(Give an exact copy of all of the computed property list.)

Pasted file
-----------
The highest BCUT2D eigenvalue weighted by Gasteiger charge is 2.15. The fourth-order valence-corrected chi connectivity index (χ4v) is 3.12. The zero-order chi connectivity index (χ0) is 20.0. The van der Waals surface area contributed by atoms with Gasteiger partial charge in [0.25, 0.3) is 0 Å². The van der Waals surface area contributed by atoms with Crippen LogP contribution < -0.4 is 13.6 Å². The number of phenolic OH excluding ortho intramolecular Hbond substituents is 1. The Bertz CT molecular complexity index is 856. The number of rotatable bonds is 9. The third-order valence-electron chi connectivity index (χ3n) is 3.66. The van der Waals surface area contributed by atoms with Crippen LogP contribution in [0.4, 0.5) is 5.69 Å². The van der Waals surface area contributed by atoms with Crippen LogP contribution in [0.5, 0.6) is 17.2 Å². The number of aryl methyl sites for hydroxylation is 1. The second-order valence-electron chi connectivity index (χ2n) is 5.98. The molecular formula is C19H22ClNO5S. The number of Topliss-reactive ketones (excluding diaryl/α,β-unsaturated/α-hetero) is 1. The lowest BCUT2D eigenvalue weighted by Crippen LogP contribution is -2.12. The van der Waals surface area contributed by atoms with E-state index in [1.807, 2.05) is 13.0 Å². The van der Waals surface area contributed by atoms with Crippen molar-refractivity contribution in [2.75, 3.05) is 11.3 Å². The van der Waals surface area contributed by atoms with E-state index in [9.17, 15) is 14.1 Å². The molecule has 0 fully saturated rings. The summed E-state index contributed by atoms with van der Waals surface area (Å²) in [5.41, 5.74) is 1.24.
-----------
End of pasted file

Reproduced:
The highest BCUT2D eigenvalue weighted by Gasteiger charge is 2.15. The fourth-order valence-corrected chi connectivity index (χ4v) is 3.12. The zero-order chi connectivity index (χ0) is 20.0. The van der Waals surface area contributed by atoms with Gasteiger partial charge in [0.25, 0.3) is 0 Å². The van der Waals surface area contributed by atoms with Crippen LogP contribution < -0.4 is 13.6 Å². The number of phenolic OH excluding ortho intramolecular Hbond substituents is 1. The Bertz CT molecular complexity index is 856. The number of rotatable bonds is 9. The third-order valence-electron chi connectivity index (χ3n) is 3.66. The van der Waals surface area contributed by atoms with Crippen LogP contribution in [0.4, 0.5) is 5.69 Å². The van der Waals surface area contributed by atoms with Crippen LogP contribution in [0.5, 0.6) is 17.2 Å². The number of aryl methyl sites for hydroxylation is 1. The second-order valence-electron chi connectivity index (χ2n) is 5.98. The molecular formula is C19H22ClNO5S. The number of Topliss-reactive ketones (excluding diaryl/α,β-unsaturated/α-hetero) is 1. The lowest BCUT2D eigenvalue weighted by Crippen LogP contribution is -2.12. The van der Waals surface area contributed by atoms with E-state index in [1.807, 2.05) is 13.0 Å². The van der Waals surface area contributed by atoms with Crippen molar-refractivity contribution in [2.75, 3.05) is 11.3 Å². The van der Waals surface area contributed by atoms with E-state index in [9.17, 15) is 14.1 Å². The molecule has 0 fully saturated rings. The summed E-state index contributed by atoms with van der Waals surface area (Å²) in [5.41, 5.74) is 1.24.